Back from summer break, I begin a fresh season of employment law blogging with a new edition of my Real Pleadings feature involving an explosive case working its way through the Ontario courts.
Diane LaCalamita v. McCarthy Tetrault is a lawsuit by a female lawyer at McCarthy’s, one of Canada’s big Bay Street firms. The lawsuit challenges her dismissal from that firm after 3 years and includes several legal claims, including wrongful dismissal, negligent misrepresentation, and discrimination, and she claims aggravated and punitive damages as well. In total, she is claiming $12 million in damages.
Law students should think about the various causes of action in this case. ”Wrongful dismissal” is simple enough: it is an allegation that she should have received more than the 8 months’ notice she received. The negligent misrepresentation claim is something we study in my employment law class. It is an allegation that she was told things during the recruitment process that caused her to come to McCarthy’s which were untrue, and as a result, she suffered damages. The list of statements allegedly made are set out at length starting on page 11 of the Statement of Claim. McCarthy’s responds by arguing that they dismissed her because she was underperforming, and they have loads of evidence to prove that.
But what do we make of this ‘discrimination’ claim. Most everyone acknowledges that the retention of female lawyers in large law firms is a systemic problem. The Law Society has special committees studying the problem. The lawsuit cites a consultant’s study done for McCarthy’s in 2004 that included the following findings:
LaCalamita alleges that McCarthy’s has a ‘culture of discrimination’ against women lawyers that contributed to her dismissal. But even if this allegation were true, how does that turn into a cause of action in a civil lawsuit (this is not a complaint at the Human Rights Code). Remember Bhaudaria, where the Supreme Court ruled that a civil suit can not be based on breach of the Human Rights Code and that there is no tort of discrimination in Canadian common law.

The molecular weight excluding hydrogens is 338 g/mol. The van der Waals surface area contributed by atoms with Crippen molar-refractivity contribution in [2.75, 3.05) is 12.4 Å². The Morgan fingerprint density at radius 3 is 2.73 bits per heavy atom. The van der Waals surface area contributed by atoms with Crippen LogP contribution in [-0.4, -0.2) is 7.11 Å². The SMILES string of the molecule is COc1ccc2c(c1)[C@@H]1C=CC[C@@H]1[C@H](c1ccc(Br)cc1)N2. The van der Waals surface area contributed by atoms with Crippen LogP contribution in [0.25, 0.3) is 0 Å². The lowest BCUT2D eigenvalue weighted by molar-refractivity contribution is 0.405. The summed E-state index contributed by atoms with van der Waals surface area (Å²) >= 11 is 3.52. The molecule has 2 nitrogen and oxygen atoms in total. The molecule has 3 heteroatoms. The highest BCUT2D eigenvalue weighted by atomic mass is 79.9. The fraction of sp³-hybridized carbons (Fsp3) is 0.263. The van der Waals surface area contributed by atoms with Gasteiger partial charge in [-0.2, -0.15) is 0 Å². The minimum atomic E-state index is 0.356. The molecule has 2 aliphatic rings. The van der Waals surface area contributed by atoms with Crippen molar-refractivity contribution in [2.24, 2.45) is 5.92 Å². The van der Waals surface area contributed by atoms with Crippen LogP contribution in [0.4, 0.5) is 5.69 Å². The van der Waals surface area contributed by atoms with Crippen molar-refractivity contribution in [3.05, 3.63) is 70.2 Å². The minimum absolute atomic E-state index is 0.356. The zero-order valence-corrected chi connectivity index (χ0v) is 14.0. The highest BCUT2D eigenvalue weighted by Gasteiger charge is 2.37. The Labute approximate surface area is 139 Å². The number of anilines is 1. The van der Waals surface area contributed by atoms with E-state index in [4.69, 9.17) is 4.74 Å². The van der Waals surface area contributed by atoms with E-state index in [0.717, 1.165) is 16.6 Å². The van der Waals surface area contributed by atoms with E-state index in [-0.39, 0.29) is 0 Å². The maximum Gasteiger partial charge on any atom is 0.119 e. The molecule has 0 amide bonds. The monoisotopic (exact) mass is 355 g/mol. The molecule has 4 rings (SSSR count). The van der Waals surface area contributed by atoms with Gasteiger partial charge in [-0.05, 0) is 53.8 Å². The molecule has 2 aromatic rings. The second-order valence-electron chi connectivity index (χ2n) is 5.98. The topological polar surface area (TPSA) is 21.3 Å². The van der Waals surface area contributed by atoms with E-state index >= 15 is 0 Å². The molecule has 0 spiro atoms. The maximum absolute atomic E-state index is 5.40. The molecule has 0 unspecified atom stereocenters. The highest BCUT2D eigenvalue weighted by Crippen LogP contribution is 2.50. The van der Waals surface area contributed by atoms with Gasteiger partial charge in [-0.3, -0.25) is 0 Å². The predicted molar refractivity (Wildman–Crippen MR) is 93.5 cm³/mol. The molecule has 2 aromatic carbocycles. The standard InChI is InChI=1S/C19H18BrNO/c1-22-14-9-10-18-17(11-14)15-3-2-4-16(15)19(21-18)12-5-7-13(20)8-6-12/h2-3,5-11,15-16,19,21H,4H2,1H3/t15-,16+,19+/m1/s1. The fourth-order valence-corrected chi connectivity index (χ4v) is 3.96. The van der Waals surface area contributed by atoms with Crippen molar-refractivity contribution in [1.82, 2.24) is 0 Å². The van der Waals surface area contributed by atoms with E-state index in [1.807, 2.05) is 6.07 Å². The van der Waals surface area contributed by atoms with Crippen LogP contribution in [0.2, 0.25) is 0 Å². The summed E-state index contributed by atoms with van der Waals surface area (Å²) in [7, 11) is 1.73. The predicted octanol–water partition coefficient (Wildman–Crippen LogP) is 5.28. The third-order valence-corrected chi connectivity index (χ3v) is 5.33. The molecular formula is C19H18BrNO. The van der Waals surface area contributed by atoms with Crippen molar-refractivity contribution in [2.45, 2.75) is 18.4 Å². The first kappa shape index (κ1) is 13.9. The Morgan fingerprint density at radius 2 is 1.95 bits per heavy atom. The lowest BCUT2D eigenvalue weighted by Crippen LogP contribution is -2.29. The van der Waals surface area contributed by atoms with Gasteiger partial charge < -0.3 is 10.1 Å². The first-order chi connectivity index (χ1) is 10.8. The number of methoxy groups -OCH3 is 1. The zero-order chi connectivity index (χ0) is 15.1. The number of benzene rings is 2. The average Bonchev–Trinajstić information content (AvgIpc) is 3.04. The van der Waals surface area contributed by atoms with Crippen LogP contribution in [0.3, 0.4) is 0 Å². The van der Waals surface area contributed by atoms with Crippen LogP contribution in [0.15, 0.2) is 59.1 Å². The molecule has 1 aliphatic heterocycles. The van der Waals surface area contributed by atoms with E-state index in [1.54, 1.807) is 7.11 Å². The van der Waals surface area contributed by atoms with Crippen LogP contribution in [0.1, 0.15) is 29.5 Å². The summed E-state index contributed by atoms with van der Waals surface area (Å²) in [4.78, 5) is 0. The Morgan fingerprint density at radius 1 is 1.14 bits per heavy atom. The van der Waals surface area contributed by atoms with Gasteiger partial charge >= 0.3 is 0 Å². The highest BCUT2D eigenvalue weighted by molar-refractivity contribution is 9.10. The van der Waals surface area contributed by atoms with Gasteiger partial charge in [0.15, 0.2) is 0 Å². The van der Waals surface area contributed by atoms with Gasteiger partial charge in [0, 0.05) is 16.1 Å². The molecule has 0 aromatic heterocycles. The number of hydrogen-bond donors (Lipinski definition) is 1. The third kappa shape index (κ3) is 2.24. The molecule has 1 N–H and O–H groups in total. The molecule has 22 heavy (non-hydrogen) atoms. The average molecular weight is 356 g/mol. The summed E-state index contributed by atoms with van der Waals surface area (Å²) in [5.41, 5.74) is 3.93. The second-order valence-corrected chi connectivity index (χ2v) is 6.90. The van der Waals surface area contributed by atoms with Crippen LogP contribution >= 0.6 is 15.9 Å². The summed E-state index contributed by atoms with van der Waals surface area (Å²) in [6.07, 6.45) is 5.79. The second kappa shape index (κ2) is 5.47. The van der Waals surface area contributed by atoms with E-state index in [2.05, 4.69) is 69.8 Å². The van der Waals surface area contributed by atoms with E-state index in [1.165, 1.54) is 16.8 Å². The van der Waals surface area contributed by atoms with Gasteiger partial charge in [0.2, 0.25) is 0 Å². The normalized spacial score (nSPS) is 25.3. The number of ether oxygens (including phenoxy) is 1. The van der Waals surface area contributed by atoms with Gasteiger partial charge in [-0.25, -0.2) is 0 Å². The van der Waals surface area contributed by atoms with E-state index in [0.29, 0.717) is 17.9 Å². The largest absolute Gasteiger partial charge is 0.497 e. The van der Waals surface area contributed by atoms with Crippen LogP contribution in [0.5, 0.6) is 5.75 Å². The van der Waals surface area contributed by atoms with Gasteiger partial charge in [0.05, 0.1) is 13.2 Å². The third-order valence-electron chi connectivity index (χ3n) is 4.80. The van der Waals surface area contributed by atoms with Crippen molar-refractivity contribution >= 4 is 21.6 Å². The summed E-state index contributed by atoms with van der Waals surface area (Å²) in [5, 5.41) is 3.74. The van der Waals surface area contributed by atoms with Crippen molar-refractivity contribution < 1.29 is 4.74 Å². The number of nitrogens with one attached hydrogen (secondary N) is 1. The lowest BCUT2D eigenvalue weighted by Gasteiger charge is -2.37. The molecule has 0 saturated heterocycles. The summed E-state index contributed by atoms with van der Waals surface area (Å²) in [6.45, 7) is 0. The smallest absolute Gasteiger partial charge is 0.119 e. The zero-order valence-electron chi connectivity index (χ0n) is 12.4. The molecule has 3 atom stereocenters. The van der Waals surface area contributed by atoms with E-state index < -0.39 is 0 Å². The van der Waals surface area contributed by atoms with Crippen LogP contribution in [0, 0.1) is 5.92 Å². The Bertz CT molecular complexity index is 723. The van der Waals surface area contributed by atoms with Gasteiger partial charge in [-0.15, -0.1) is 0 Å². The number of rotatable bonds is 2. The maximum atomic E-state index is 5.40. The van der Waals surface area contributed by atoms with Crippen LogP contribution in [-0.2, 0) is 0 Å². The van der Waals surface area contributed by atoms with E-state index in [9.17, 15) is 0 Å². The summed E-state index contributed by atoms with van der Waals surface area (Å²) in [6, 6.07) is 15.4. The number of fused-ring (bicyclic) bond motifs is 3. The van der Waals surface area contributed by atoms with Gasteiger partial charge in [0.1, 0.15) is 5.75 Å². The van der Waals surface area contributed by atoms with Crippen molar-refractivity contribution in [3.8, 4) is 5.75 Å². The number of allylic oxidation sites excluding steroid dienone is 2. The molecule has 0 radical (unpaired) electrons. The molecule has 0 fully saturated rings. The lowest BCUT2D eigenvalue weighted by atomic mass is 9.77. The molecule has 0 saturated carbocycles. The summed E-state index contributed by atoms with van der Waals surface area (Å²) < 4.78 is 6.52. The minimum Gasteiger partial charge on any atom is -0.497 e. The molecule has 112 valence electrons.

The answer is an interesting one. LaCalamita has asserted two things:
Very clever. I think she could also have argued that her contract includes an implied duty on the employer to treat her with dignity and respect, which surely must include an entitlement to not be discriminated against. How do you think the court will deal with the implied term argument?
The other interesting aspect of this case is that McCarthy’s has been ordered to produce a large volume of confidential information about lawyer’s compensation, billable hours, gender, and rank.
Note, by the way, that I have argued before that the Law Society should require this information to be disclosed by large law firms as part of any plan to address gender discrimination. So far, no one has listened to me, believe it or not.